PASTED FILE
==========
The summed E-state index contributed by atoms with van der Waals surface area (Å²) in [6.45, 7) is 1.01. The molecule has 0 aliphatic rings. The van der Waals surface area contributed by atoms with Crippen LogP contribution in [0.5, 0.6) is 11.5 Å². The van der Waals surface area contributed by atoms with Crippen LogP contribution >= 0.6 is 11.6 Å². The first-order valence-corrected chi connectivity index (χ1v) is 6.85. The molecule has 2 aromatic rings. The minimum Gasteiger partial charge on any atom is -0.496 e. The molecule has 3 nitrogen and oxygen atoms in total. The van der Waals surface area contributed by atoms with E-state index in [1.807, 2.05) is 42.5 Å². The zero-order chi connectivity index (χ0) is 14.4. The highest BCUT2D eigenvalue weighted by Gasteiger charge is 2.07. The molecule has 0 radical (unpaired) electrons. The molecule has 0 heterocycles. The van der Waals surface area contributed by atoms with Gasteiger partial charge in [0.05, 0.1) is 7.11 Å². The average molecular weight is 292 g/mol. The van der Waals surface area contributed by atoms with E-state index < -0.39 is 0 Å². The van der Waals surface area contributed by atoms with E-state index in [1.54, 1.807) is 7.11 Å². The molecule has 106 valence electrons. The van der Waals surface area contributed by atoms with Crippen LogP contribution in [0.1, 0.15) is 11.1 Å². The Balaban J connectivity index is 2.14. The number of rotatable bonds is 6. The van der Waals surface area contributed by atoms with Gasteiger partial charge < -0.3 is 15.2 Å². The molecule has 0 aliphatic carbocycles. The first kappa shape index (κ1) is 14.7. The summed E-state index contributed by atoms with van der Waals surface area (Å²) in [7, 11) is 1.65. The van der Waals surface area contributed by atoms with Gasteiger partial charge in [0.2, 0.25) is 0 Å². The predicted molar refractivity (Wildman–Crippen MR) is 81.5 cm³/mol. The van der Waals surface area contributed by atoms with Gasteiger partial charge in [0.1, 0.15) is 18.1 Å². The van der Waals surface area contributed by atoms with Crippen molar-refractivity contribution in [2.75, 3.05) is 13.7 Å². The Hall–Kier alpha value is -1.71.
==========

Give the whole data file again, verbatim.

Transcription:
The summed E-state index contributed by atoms with van der Waals surface area (Å²) in [6.45, 7) is 1.01. The molecule has 0 aliphatic rings. The van der Waals surface area contributed by atoms with Crippen LogP contribution in [0.5, 0.6) is 11.5 Å². The van der Waals surface area contributed by atoms with Crippen LogP contribution >= 0.6 is 11.6 Å². The first-order valence-corrected chi connectivity index (χ1v) is 6.85. The molecule has 2 aromatic rings. The minimum Gasteiger partial charge on any atom is -0.496 e. The molecule has 3 nitrogen and oxygen atoms in total. The van der Waals surface area contributed by atoms with E-state index in [1.807, 2.05) is 42.5 Å². The zero-order chi connectivity index (χ0) is 14.4. The highest BCUT2D eigenvalue weighted by Gasteiger charge is 2.07. The molecule has 0 radical (unpaired) electrons. The molecule has 0 heterocycles. The van der Waals surface area contributed by atoms with Gasteiger partial charge in [0.05, 0.1) is 7.11 Å². The average molecular weight is 292 g/mol. The van der Waals surface area contributed by atoms with E-state index < -0.39 is 0 Å². The van der Waals surface area contributed by atoms with E-state index in [1.54, 1.807) is 7.11 Å². The molecule has 106 valence electrons. The van der Waals surface area contributed by atoms with Crippen LogP contribution in [0.1, 0.15) is 11.1 Å². The Balaban J connectivity index is 2.14. The number of rotatable bonds is 6. The van der Waals surface area contributed by atoms with Gasteiger partial charge < -0.3 is 15.2 Å². The molecule has 0 aliphatic carbocycles. The first kappa shape index (κ1) is 14.7. The summed E-state index contributed by atoms with van der Waals surface area (Å²) in [7, 11) is 1.65. The van der Waals surface area contributed by atoms with Gasteiger partial charge in [0.2, 0.25) is 0 Å². The predicted molar refractivity (Wildman–Crippen MR) is 81.5 cm³/mol. The van der Waals surface area contributed by atoms with Gasteiger partial charge in [0.1, 0.15) is 18.1 Å². The van der Waals surface area contributed by atoms with Crippen molar-refractivity contribution in [2.75, 3.05) is 13.7 Å². The Hall–Kier alpha value is -1.71.